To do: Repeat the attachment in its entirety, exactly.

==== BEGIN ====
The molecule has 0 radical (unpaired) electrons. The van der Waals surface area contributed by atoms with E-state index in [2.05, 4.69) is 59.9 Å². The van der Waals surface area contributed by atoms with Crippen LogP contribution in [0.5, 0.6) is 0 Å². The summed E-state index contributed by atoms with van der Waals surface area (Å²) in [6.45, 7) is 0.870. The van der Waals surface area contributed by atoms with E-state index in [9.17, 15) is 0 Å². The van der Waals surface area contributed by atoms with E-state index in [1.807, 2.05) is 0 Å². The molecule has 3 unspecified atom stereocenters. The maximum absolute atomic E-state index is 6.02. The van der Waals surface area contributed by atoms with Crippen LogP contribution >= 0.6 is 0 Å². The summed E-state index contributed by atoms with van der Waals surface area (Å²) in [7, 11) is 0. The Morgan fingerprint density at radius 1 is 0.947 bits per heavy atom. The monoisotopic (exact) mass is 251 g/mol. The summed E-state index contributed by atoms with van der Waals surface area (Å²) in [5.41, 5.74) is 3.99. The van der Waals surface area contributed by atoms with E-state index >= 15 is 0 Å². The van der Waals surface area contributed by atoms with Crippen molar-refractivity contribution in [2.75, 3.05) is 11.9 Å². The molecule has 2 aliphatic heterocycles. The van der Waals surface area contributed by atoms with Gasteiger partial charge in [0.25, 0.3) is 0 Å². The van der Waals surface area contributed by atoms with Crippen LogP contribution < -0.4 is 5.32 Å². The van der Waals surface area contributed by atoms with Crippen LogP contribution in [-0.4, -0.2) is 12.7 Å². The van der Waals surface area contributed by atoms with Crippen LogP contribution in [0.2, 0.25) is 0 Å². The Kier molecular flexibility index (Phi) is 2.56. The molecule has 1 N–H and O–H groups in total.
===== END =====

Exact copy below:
The molecule has 0 radical (unpaired) electrons. The van der Waals surface area contributed by atoms with E-state index in [2.05, 4.69) is 59.9 Å². The van der Waals surface area contributed by atoms with Crippen LogP contribution in [0.5, 0.6) is 0 Å². The summed E-state index contributed by atoms with van der Waals surface area (Å²) in [6.45, 7) is 0.870. The van der Waals surface area contributed by atoms with E-state index in [9.17, 15) is 0 Å². The van der Waals surface area contributed by atoms with E-state index in [1.807, 2.05) is 0 Å². The molecule has 3 unspecified atom stereocenters. The maximum absolute atomic E-state index is 6.02. The van der Waals surface area contributed by atoms with Crippen LogP contribution >= 0.6 is 0 Å². The summed E-state index contributed by atoms with van der Waals surface area (Å²) in [7, 11) is 0. The Morgan fingerprint density at radius 1 is 0.947 bits per heavy atom. The monoisotopic (exact) mass is 251 g/mol. The summed E-state index contributed by atoms with van der Waals surface area (Å²) in [5.41, 5.74) is 3.99. The van der Waals surface area contributed by atoms with E-state index >= 15 is 0 Å². The van der Waals surface area contributed by atoms with Crippen molar-refractivity contribution in [2.75, 3.05) is 11.9 Å². The molecule has 2 aliphatic heterocycles. The van der Waals surface area contributed by atoms with Gasteiger partial charge in [0.25, 0.3) is 0 Å². The van der Waals surface area contributed by atoms with Crippen LogP contribution < -0.4 is 5.32 Å². The van der Waals surface area contributed by atoms with Crippen LogP contribution in [-0.4, -0.2) is 12.7 Å². The van der Waals surface area contributed by atoms with Crippen LogP contribution in [0.2, 0.25) is 0 Å². The Kier molecular flexibility index (Phi) is 2.56. The molecule has 1 N–H and O–H groups in total.